Just finished Justin Cartwright’s masterly satirical comedy of manners Other People’s Money. It’s the story of an ancient British bank, Tubal & Co., which is on the brink of going under in the wake of a the 2008 credit crisis. The ancient head of the bank is on his death bed, and his son is frantically trying to secure the future of the place by moving money in from external trusts to prop up the balance sheet and get a sale with an American megabank through on the never-never.
The financial stuff is great, but the real energy of the book is in the characters. There are few monsters or angels, just recognisable human beings struggling through extraordinary crises (I’m a sucker for this stuff – the reminder that even people with extraordinary power are still subject to the same rules of comedy, anxiety and depression as the rest of us). The comedy is very good indeed, if at times pretty dark; the picture of a local newspaper in Cornwall (read the book if you want to know who they become involved) and what happens to it is accurate, funny and desperate all at the same time. Anyone who’s ever worked for a newspaper, or thought of it, should read this book.
And there are dozens and dozens of light, witty and lucid descriptions. Some of the stuff I highlighted:
Despite the tardiness of his leg, he doesnÃ¢â‚¬â„¢t at a distance present a figure of pity.
For Daniel he lights the candle and drops a splodge of boiling wax on to the envelope Ã¢â‚¬â€œ some falls, inevitably, on to the remains of an Asda quiche.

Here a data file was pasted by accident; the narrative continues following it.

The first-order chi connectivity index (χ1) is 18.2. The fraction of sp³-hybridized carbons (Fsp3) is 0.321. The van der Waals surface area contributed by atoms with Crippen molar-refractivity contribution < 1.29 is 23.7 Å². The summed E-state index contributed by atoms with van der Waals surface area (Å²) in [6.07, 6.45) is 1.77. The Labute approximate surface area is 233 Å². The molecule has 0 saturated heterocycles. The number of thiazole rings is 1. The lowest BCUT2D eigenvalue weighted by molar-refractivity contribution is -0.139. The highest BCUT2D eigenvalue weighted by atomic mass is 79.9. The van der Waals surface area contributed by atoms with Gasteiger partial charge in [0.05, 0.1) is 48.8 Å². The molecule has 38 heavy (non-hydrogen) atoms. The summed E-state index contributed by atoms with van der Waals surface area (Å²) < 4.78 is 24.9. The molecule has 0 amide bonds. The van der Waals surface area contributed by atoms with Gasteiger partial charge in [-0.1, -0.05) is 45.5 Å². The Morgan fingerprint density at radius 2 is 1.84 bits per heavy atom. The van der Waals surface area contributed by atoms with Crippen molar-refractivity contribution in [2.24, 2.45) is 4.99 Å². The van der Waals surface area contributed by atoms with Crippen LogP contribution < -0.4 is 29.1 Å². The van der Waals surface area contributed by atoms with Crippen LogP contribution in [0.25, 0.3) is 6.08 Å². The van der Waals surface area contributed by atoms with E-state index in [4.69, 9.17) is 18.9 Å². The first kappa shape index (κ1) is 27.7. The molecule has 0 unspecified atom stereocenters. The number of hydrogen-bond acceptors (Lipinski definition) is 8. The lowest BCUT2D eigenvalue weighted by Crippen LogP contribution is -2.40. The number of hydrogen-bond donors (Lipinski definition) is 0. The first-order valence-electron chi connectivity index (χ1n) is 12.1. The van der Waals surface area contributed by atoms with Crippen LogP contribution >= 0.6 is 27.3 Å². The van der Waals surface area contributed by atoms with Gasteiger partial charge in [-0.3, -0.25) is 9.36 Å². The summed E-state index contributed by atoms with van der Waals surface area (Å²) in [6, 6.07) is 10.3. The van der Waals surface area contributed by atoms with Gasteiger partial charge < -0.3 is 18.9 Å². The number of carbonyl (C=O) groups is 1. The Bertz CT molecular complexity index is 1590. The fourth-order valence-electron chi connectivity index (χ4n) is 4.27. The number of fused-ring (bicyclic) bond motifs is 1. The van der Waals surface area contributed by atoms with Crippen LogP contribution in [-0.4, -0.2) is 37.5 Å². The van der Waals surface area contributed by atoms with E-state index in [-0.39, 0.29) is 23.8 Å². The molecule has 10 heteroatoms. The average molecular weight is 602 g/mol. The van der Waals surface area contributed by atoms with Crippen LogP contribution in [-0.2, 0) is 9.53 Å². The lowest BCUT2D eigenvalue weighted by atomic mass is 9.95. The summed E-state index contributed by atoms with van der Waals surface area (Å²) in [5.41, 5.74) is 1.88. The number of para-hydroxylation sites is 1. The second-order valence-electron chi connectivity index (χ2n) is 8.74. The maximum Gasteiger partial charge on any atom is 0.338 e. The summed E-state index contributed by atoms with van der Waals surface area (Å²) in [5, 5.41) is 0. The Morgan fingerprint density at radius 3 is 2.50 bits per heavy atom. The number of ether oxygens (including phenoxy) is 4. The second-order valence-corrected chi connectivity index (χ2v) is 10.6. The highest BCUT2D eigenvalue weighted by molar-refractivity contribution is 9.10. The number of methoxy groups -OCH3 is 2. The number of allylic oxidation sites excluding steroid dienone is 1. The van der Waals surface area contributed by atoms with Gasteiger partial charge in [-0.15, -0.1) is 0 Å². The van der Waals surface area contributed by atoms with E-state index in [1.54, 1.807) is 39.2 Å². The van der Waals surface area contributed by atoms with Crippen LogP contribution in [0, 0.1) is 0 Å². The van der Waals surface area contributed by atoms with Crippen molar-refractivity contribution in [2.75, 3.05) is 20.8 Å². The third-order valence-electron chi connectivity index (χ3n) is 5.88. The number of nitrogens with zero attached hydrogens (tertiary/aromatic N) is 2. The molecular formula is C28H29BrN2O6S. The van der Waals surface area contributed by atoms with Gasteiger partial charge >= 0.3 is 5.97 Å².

All night Melissa heard the sound of police and ambulance sirens, heavy rumbling from beneath the streets like furniture being dragged in another room, the detached shouts of drunks and, from the hotelÃ¢â‚¬â„¢s pipes, anguished moaning, followed by clunking and juddering and also there was muffled speaking in tongues Ã¢â‚¬â€œ maybe of sex between strangers Ã¢â‚¬â€œ and below and around all this, a constant thrumming from deep beneath the crust of London with mysterious electrical and gaseous qualities, as though she could hear the power lines and gasworks and sewers all in constant flux and surge and spurt.
I haven’t read any Evelyn Waugh for a decade or more, but this clever, witty and elegant book reminded me pretty strongly of some of Waugh’s work, not least in its ability to be very angry and very funny at the same time. Given the subject matter, it seems ironic to say it is in fact very, very English, in a very, very good way. Deft, in a word.